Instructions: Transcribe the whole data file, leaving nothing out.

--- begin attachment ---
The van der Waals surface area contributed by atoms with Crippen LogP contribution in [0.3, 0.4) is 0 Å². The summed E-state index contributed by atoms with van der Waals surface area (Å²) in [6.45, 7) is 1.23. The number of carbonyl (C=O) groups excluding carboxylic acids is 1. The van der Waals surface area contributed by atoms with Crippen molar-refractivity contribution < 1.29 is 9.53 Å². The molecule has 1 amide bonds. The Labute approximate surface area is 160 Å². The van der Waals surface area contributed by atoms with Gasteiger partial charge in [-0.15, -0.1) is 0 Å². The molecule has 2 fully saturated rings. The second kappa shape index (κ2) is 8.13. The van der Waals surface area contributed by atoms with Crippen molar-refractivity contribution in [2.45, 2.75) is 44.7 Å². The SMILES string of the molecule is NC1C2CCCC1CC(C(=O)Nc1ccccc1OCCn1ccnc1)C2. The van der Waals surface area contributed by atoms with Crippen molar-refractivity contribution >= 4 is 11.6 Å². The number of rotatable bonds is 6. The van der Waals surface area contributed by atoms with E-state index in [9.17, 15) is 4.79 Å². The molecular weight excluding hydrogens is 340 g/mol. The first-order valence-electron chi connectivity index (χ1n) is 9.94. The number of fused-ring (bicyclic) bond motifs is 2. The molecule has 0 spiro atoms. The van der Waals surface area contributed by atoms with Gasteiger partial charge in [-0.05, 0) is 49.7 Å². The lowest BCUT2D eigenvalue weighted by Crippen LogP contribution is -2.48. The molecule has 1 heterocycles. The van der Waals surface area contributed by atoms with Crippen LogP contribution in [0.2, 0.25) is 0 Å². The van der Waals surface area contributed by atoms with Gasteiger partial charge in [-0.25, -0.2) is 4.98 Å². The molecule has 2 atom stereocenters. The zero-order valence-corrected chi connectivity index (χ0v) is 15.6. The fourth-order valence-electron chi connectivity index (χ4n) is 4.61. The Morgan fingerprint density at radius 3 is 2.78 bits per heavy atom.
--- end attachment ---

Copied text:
The van der Waals surface area contributed by atoms with Crippen LogP contribution in [0.3, 0.4) is 0 Å². The summed E-state index contributed by atoms with van der Waals surface area (Å²) in [6.45, 7) is 1.23. The number of carbonyl (C=O) groups excluding carboxylic acids is 1. The van der Waals surface area contributed by atoms with Crippen molar-refractivity contribution < 1.29 is 9.53 Å². The molecule has 1 amide bonds. The Labute approximate surface area is 160 Å². The van der Waals surface area contributed by atoms with Gasteiger partial charge in [-0.15, -0.1) is 0 Å². The molecule has 2 fully saturated rings. The second kappa shape index (κ2) is 8.13. The van der Waals surface area contributed by atoms with Crippen molar-refractivity contribution in [2.45, 2.75) is 44.7 Å². The SMILES string of the molecule is NC1C2CCCC1CC(C(=O)Nc1ccccc1OCCn1ccnc1)C2. The van der Waals surface area contributed by atoms with Crippen molar-refractivity contribution >= 4 is 11.6 Å². The number of rotatable bonds is 6. The van der Waals surface area contributed by atoms with E-state index in [9.17, 15) is 4.79 Å². The molecular weight excluding hydrogens is 340 g/mol. The first-order valence-electron chi connectivity index (χ1n) is 9.94. The number of fused-ring (bicyclic) bond motifs is 2. The molecule has 0 spiro atoms. The van der Waals surface area contributed by atoms with Gasteiger partial charge in [-0.05, 0) is 49.7 Å². The lowest BCUT2D eigenvalue weighted by Crippen LogP contribution is -2.48. The molecule has 1 heterocycles. The van der Waals surface area contributed by atoms with Crippen LogP contribution in [0.2, 0.25) is 0 Å². The van der Waals surface area contributed by atoms with Gasteiger partial charge in [-0.25, -0.2) is 4.98 Å². The molecule has 2 atom stereocenters. The zero-order valence-corrected chi connectivity index (χ0v) is 15.6. The fourth-order valence-electron chi connectivity index (χ4n) is 4.61. The Morgan fingerprint density at radius 3 is 2.78 bits per heavy atom.